What is included in the price of my trip?
In addition to trip specific inclusions, all trips include the following: meals (from launch to departure); beverages (with the exception of alcohol and soda); dishes and utensils; a souvenir insulated mug; and use of a life jacket, tent, sleeping kit, and camp chair.
Is the guide gratuity included in the price of my trip?
No. Guide gratuity is greatly appreciated and at your discretion. A suggested guideline is 8-10% of your trip cost. Cash & checks (made out to head boatman) should be given to the trip leader who will divide it equally among the crew. We cannot accept credit cards for tips.
What is your cancellation policy?
If you must cancel your reservation more than 120 days before your trip, you will be refunded any amount you have paid less the non-refundable deposit. If you must cancel less than 120 days prior to your trip, no refunds will be made and you will forfeit any funds paid to Hatch River Expeditions.
This cancellation policy applies in every situation and there will be no exceptions made for any reason. We will not issue refunds for cancellations due to illness or late arrivals due to travel delays. If you are concerned about the possibility of canceling your trip we urge you to purchase travel insurance. You can purchase Travel Insurance from our preferred provider here.
Do I have to make a deposit?
An initial non-refundable deposit for each person is required to reserve your space. Your deposit must be in our office within 14 days of making your reservation. If a deposit is not received within 14 days we reserve the right to cancel the reservation. We accept personal checks, VISA, MasterCard, and money orders.
Final payment of the balance is due 120 days before trip departure. If final payment is not received when due Hatch River Expeditions reserves the right to cancel the reservation without refunding the original deposit.
Do you offer payment plans?
Yes, we will work with you on finding a payment plan that fits your budget. Please contact our office directly for more information. 800.856.8966
Where can I locate my Guest Confirmation Number and Balance Due Date?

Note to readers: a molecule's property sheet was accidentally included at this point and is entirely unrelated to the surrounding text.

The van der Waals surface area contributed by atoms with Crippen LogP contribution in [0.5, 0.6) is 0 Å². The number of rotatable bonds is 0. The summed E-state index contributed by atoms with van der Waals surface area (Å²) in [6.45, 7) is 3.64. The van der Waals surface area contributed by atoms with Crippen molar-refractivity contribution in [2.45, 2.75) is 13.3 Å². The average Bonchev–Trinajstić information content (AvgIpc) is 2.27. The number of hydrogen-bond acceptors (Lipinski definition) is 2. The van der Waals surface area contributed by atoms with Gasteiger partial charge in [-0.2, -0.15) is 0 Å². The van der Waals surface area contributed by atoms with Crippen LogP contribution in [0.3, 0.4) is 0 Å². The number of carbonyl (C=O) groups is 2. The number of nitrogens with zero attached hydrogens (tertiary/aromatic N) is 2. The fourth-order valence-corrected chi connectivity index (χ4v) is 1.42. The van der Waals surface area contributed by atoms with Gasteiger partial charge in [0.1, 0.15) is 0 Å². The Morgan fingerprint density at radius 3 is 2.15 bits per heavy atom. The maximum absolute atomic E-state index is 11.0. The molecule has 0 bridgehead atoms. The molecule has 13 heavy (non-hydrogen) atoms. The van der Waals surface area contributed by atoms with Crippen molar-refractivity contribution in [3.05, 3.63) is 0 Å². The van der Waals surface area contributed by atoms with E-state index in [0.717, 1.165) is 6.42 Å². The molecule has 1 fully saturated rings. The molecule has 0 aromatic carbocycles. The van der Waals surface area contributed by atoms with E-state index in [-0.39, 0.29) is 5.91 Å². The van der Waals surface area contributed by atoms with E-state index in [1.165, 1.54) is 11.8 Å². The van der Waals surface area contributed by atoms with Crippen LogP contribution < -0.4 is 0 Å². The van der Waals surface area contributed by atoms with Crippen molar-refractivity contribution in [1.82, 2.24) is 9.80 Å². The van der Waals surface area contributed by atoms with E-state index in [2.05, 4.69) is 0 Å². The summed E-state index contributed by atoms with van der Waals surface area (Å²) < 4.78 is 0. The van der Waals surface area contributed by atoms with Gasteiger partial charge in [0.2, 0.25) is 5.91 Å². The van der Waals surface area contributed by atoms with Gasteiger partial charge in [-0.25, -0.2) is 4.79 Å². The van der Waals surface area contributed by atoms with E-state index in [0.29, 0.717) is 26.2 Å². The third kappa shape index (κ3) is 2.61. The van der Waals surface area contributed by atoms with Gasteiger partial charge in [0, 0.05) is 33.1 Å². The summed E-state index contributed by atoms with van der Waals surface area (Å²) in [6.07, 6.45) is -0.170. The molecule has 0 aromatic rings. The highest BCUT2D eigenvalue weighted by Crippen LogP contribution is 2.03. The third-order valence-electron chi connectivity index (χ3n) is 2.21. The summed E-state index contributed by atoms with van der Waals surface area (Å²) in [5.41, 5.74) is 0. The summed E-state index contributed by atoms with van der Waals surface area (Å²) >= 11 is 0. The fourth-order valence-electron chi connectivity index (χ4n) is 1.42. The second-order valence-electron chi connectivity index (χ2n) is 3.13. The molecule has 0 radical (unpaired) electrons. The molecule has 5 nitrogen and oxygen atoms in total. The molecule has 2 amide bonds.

This information can be located in the top, right-hand corner of your invoice. All balances are due 120 days prior to your trip launch date.
What is a typical day on the River through the Grand Canyon?
No day is typical in the Grand Canyon! As a general guideline, we wake early, have breakfast, load the boats, and leave camp before 8:30 AM. From there we may run either a few or several rapids and then stop for a side hike up to a beautiful waterfall or Puebloan ruin. Then we have a beachside lunch and relax for a while before boarding the boats for more eye popping whitewater. We may stop for another short hike if time permits or we may head straight to camp.
Arriving in camp between 3:00 and 5:00 PM, the boats are unloaded, and you are free to choose where you are going to sleep and set up your camp, take a swim, or come down to the kitchen to enjoy some appetizers. Dinner is served around seven, after which you can relax and gaze at the star filled Canyon sky. Then off to bed, so you are well rested to do it all over again tomorrow!
Please refer to the specific type and length of trip to have a better idea of the day-to-day schedule.
What is camping like along the Colorado River?
Sandy beaches are the typical camping conditions in the Grand Canyon. Each camp is different, so be prepared for a different view and experience each night.
The kitchen area is usually set up very near the boats, and people tend to congregate in their chairs near the kitchen in the evenings. Tent and sleeping sites can be spread among the trees or near each other on an open beach. Toilet facilities are set up shortly after arriving in camp, in a secluded area, and are the last thing taken down in the morning. The toilets are dry, meaning that everyone urinates in the river and all other ‘business’ is taken care of at the toilet.
Where and when do we meet?
For Full/Upper Canyon Only:
If you are flying in the night before, we will pick you up at Marble Canyon airstrip and you will be transferred to your motel. The next morning, our van shuttle will pick you up in front of the Cliff Dwellers Lodge restaurant at 8:30am.
For Lower Canyon Only:
Please be on time to meet our hiking guide at 5:00am if front of the fireplace at Bright Angel Lodge for check in and instructions. Make sure you are packed and ready to hike.
How do I get to Marble Canyon to start my trip?
From Las Vegas, NV you can either fly or take a van shuttle service. Either of these can be booked through Bar 10 Transportation.
What gear do I need for my rafting trip?